There is an interesting story found at the end of 2 Chronicles and continues through Ezra and Nehemiah. The story centers on the Captivity of Israel by foreign empires because of their rebellion against the only true God. Seventy years of bondage has passed and some of these Israelites find special favor with the King they are serving and allowed to slowly start the rebuilding process of Jerusalem.
There are many key players in the historical rebuilding. Cyrus; the King of Persia opens the door for the captives to return to rebuild the temple in Jerusalem. Nehemiah and the rebuilding of the walls and gates, Zerubbabel’s construction and dedication of the temple, and Ezra bringing spiritual reform back to Judah all play very important roles.
Ezra is the focus of today. According to scripture and history, Ezra is a scribe and religious teacher. He is highly respected by his peers and those in authority over him. Depending on commentary, Ezra is credited with writing or co-writing book(s) of the Old Testament. “But the one thing we can say with absolute certainty about Ezra is that he loved God’s Word. We read in verse 10 (Chpt. 7), ‘For Ezra had prepared his heart to seek the Law of the LORD, and to do it, and to teach statutes and ordinances in Israel.’ Notice the three things we are told here about Ezra’s attitude to God’s Word. He was prepared to seek it, to study it; he did it, he put it into practice; and he was concerned to teach it to others.”1 (Williams, P. (2006). Opening up Ezra , Leominster: Day One Publications.)
Ezra found favor with his king, Artaxerxes of Persia, and was granted permission and provisions to go and setup the spiritual renewal of Jerusalem through the teaching, translating and keeping of the Word of God. Scripture reflects that Ezra had made such an impact on the King about the power of the living God, even though the King served other Gods, he did not want to offend the God of Ezra so he blessed him abundantly to court the favor of God.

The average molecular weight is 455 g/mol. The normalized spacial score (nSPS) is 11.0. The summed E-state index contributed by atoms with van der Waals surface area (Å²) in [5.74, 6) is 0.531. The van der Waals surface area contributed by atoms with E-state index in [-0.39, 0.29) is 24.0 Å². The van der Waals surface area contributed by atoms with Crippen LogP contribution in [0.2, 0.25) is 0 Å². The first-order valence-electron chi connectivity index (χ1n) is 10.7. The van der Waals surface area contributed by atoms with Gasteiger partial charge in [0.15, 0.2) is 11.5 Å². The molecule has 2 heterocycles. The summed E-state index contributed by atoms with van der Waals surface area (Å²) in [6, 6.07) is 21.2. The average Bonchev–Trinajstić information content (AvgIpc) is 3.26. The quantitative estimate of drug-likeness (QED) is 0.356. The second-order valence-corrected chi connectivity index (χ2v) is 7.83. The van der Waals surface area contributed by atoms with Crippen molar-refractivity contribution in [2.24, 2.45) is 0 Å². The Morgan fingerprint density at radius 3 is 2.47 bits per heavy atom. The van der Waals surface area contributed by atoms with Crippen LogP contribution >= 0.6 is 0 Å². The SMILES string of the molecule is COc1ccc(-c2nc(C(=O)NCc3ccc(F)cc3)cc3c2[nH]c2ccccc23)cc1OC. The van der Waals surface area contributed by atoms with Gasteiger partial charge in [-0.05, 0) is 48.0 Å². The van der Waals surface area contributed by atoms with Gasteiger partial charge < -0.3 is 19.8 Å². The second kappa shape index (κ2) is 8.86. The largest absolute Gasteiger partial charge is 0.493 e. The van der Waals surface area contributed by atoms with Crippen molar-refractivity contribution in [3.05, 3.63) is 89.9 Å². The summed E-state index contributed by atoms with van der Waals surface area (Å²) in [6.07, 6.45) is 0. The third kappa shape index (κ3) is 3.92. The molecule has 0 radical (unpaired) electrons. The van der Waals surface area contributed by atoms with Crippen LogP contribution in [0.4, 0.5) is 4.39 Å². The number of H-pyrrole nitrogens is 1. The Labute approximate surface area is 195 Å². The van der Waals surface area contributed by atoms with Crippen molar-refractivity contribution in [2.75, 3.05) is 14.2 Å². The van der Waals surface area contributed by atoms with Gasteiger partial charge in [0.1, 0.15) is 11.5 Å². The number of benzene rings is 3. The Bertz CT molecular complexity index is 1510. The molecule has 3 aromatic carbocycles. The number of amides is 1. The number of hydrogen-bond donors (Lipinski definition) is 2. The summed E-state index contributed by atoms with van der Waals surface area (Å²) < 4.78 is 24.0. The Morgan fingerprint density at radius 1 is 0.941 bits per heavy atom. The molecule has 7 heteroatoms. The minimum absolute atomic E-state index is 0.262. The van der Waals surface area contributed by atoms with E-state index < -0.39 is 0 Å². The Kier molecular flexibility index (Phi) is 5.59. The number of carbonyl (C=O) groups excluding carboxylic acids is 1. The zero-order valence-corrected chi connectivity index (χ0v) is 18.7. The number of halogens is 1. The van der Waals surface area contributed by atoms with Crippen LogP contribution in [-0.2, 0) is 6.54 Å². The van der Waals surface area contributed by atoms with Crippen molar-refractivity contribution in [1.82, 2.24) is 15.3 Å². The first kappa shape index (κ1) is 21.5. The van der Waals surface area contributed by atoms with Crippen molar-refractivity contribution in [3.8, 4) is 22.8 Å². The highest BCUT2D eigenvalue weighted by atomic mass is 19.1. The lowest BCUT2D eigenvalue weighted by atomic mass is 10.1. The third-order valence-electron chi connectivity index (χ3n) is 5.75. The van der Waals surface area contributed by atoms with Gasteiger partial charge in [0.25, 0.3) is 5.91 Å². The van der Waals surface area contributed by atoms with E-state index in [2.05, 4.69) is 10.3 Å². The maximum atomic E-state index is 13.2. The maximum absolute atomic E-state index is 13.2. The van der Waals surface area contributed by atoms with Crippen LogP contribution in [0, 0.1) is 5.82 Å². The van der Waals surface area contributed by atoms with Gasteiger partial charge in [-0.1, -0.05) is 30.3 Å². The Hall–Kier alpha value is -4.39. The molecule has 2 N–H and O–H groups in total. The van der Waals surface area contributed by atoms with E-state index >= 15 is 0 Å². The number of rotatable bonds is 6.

This is where it gets a little bit sticky. The track from captivity to Jerusalem was a dangerous one. The people that were following Ezra were primarily the Levites, the priests and spiritual leaders. These were newly released captives, not trained warriors armed with the latest warfare, traveling through perilous territories. Do you see a problem? Ezra did. Ezra saw two problems, in fact. Yes, Ezra saw the vulnerability of the delegation of those following him. The bigger problem, however, according to Ezra 7:22 was this, “I was ashamed to ask the king for a band of soldiers and horsemen to protect us against the enemy on our way, since we had told the king, ‘The hand of our God is for good on all who seek him, and the power of his wrath is against all who forsake him.’” Now this was a problem for Ezra. Ezra, a man who had lived such a powerful, faithful life, studying God’s Word, knowing the truths of Scripture, influencing his peer and even the King of Persia was at the crossroad of fear and faith. Unfortunately, this crossroad is common to most of us. What did Ezra do? He proclaimed a fast so “we might humble ourselves before out God to seek from him a safe journey for ourselves, our children, and all our goods... and [God] he listened to our entreaty.”
There are some important principles we can take away from Ezra’s role model. Seek out and study God’s Word faithfully. Pray. Humble yourself. Fast. Live out God’s Word and teach others to do the same. The God who never changes will take care of you as He did for Ezra.
Pastor Ruth Kaunley